My mother had a great sense of style, and no matter what she wore, she looked fabulous. She picked out my clothes for me till the time I went away to college and I had no problem whatsoever with that. I have never had any particular interest in shopping for clothes.
Since I’ve been out on my own, I have worn whatever’s required for work, and in my off-work hours it was strictly jeans and a t-shirt or a sweater. Now that I’ve retired from working for other people and have been working for myself, it’s jeans and t-shirts or sweaters all the way.
I’ve long been a fan of shopping for nearly all my clothes at thrift stores (I draw the line at buying underwear or shoes there, let me make that perfectly clear). Since I’ve been on Weight Watchers for just over a year, I have lost 35 pounds (with more to go) and it makes no sense to buy brand new clothing when my size changes from month to month. So I have been visiting the thrift stores more often.
And thus I have discovered that the manufacturers of women’s jeans do not believe women need real pockets. Before I caught on to this, I bought a couple of pairs of jeans with pockets so short I could barely fit the length of my fingers in them. (They went right into our donations bin–no sense hanging on to stuff that doesn’t work.) Maybe other women just use the pockets for decoration, but I keep stuff in my pockets. Always.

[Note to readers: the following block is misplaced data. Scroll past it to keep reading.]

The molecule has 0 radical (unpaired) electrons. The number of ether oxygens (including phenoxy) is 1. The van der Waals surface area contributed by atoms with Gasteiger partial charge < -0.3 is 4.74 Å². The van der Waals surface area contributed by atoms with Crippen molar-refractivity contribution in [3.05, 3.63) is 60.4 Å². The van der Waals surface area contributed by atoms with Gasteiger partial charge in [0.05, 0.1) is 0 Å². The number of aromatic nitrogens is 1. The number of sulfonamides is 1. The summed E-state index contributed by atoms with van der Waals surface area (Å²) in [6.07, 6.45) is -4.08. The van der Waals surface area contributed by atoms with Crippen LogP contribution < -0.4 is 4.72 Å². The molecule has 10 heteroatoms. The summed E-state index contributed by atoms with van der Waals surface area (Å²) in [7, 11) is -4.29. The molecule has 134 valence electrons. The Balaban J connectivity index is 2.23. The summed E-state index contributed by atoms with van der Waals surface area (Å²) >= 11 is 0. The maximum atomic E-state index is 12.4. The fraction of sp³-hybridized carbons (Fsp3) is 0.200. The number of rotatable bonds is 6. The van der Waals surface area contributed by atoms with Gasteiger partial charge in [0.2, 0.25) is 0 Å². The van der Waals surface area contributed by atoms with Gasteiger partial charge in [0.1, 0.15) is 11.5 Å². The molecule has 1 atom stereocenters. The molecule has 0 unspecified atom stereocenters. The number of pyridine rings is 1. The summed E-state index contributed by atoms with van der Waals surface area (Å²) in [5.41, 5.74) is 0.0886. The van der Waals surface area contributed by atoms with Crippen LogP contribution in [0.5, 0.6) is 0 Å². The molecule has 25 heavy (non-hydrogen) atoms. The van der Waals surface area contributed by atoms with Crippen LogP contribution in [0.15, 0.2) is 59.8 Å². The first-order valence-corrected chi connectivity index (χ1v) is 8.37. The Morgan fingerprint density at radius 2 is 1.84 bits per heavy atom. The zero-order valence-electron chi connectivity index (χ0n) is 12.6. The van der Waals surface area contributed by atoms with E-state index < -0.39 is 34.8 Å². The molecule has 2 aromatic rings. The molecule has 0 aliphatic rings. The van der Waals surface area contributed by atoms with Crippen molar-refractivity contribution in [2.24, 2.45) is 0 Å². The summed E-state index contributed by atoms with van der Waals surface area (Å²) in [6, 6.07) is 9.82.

I have a nail clipper in my pocket just like my dad did. I have a plastic carry case with earplugs in it (because my hearing is so sensitive I can’t survive in the outside world without them). I have a Victorinox MiniChamp knife, because you never know when you’ll need one of those tools or a tiny ballpoint pen. And I have a teardrop shaped, clear quartz stone that I’ve carried around for close to 30 years.
That stuff takes a certain amount of pocket depth. I do not want to risk losing any of it. In fact, I put away my stone because it fell out of my pocket so many times (fortunately, here at home where I can easily retrieve it) and started carrying a much smaller, less lose-able stone instead. (Story of stone-carrying, a hereditary trait, something to be told another day.)
So it is clear that I am out of step with what is fashionable once again. If I find jeans that fit me at the thrift store, the first thing I have to do is push a hand into the pockets to see if they’re real or just a fashion accessory. I put back a lot of jeans that would otherwise be fine. And there’s no consistency among brands, either, so I can’t be assured that I pick this or that brand I’ll get actual pockets.
What’s a non-fashionista to do?